CANANDAIGUA — When word got out early last week that the Rheinblick German Restaurant was closed, even Markus Hardt said he was surprised at the volume of messages he and his brother received.
Hardt and Mike Klemens, sons of the restaurant’s owners Gary and Gudrun Klemens, said customers were saddened and wished they could have enjoyed just one more visit to the restaurant at 224 S. Main St., which had become a staple of downtown in the 13 years since it opened.
“I wasn’t surprised that people were disappointed, I was humbled by the amount of people who actually reached out and expressed that to us,” said Hardt, who is the oldest son and a lieutenant in the Fishers Fire Department. “That was a big motivating factor for me to meet with my parents and say we’re not ready to let this go.”
The brothers will take over the restaurant from their parents, and they plan to have a grand reopening Friday, Sept. 10.
That didn’t seem likely Aug. 16, when the Klemenses announced the closing on the restaurant’s Facebook page.
Hardt said his parents had retired to Florida and were operating a restaurant there, Rhein-Stube German Restaurant, although they were still running the Rheinblick. But with all of the COVID-19 related issues of running the business that last 18 months – from closing to new and changing regulations and restrictions to staffing – they were looking to get out of the business, at least in New York, Hardt said.
“When they made the decision to do so, my brother and I just felt like we were not ready to be done with Rheinblick,” Hardt said. “Here we are, working on reopening.”
Hardt, who was born in Germany in 1982 and came to Canandaigua in the sixth grade, and Mike Klemens have worked off and on at the restaurant since its opening in October 2008, busing, hosting and whatever else was needed. Hardt’s wife Stormy was a server, which is how they met 12 years ago.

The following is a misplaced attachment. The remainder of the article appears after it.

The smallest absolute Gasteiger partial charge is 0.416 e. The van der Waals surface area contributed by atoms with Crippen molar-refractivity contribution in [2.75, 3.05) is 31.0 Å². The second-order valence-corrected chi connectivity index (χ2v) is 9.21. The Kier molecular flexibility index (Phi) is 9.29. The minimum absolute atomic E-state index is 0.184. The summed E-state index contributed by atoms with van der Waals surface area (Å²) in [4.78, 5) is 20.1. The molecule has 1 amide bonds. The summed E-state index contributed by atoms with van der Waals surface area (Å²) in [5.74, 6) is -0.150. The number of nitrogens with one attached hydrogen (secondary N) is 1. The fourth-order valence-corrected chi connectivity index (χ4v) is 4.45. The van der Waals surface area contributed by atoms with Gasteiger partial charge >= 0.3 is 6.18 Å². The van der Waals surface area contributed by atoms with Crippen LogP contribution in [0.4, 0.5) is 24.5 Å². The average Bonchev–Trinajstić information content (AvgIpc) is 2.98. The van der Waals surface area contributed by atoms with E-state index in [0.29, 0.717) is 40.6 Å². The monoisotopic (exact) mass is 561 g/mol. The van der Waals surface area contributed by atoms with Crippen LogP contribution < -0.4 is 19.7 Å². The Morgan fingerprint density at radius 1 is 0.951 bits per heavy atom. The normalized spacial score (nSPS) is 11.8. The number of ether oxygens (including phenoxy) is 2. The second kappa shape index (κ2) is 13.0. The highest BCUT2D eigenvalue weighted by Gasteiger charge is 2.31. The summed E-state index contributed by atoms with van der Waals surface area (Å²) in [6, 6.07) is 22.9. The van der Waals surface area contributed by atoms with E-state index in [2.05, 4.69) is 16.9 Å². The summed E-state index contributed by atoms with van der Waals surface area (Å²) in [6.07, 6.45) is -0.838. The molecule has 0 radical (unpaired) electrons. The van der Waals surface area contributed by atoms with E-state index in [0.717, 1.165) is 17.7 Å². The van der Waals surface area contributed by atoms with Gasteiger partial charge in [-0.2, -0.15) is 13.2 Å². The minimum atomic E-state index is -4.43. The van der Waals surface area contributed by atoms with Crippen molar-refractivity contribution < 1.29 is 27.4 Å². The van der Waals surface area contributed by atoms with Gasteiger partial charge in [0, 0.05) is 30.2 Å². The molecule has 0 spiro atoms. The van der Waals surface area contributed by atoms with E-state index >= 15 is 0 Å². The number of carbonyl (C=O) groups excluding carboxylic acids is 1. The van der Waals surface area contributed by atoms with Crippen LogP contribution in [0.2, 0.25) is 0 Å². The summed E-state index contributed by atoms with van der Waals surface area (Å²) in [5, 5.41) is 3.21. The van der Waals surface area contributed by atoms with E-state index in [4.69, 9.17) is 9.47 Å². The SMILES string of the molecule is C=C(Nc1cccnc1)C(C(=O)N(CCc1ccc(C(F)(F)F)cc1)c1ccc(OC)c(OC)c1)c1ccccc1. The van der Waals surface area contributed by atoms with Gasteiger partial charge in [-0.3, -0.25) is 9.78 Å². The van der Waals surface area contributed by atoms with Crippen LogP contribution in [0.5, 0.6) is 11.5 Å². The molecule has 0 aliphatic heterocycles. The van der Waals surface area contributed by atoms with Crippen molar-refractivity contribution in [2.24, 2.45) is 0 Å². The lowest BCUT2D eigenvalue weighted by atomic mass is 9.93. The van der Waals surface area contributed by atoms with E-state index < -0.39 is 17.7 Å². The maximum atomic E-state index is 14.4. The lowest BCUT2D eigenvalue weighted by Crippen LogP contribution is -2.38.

Hardt will handle the day-to-day operations while his brother will do the business side of it.
A lot of the old staff is returning, which Hardt said is a nice vote of confidence, although some of the people had naturally moved on after learning of the closing.
“My parents always put a lot of value on having the best customer service, the best customer experience possible,” Hardt said. “That’s something we definitely want to continue.”
Mike Klemens, who was born in Germany in 1988 and works as sourcing and procurement director at Equitable, a large retirement and insurance provider, said the emphasis will remain on traditional old-world German recipes and meals. For instance, the restaurant offered such traditional German fare as kartoffelpuffers (potato pancakes) with applesauce, bratwurst, nürnberger — an alternate-style bratwurst — and pork jägerschnitze, lightly breaded pork cutlets in a mushroom-based gravy and served over noodles.
Desserts included apple strudel and black forest cake. His wife, Christina, worked at the restaurant as a server and master baker, learning many of the dessert recipes from Gudrun Klemens herself.
German wine and beer will continue to be offered, although Hardt said local craft beers and Finger Lakes wines, particularly Rieslings, will join the menu.
“Growing up in Germany, I have a lot of love for the country, the culture and the food,” Hardt said. “Seeing how much the community liked the restaurant, it really became a part of my life and a nice continuation of the German culture. I’ve always had an interest in taking it over someday. I didn’t think it would be this soon.”
Hardt said his parents were disappointed in closing Rheinblick because it meant the end of an era, but living in Florida, owning a restaurant there and being of retirement age, coupled with the pandemic, made for a challenge here.
Now, they are happy and super supportive of the brothers’ decision.
“They’re happy it’s staying in the family,” Hardt said. “It was tough for them to make that decision, but once we stepped up, I think it was a weight off their shoulders to know that they weren’t letting everybody down, there was a chance to continue this.”
Includes reporting by Rochester Democrat and Chronicle Reporter Marcia Greenwood.
Former Rheinblick owners Gary and Gudrun Klemens are joined at Rhein-Stube German Restaurant in Port Orange, Florida, by daughter Melissa O’Bryan, who is the only family member involved in all aspects of Rheinblick continuously since day one. Tony Bellis, the accomplished Rheinblick chef, has transplanted to Port Orange as well.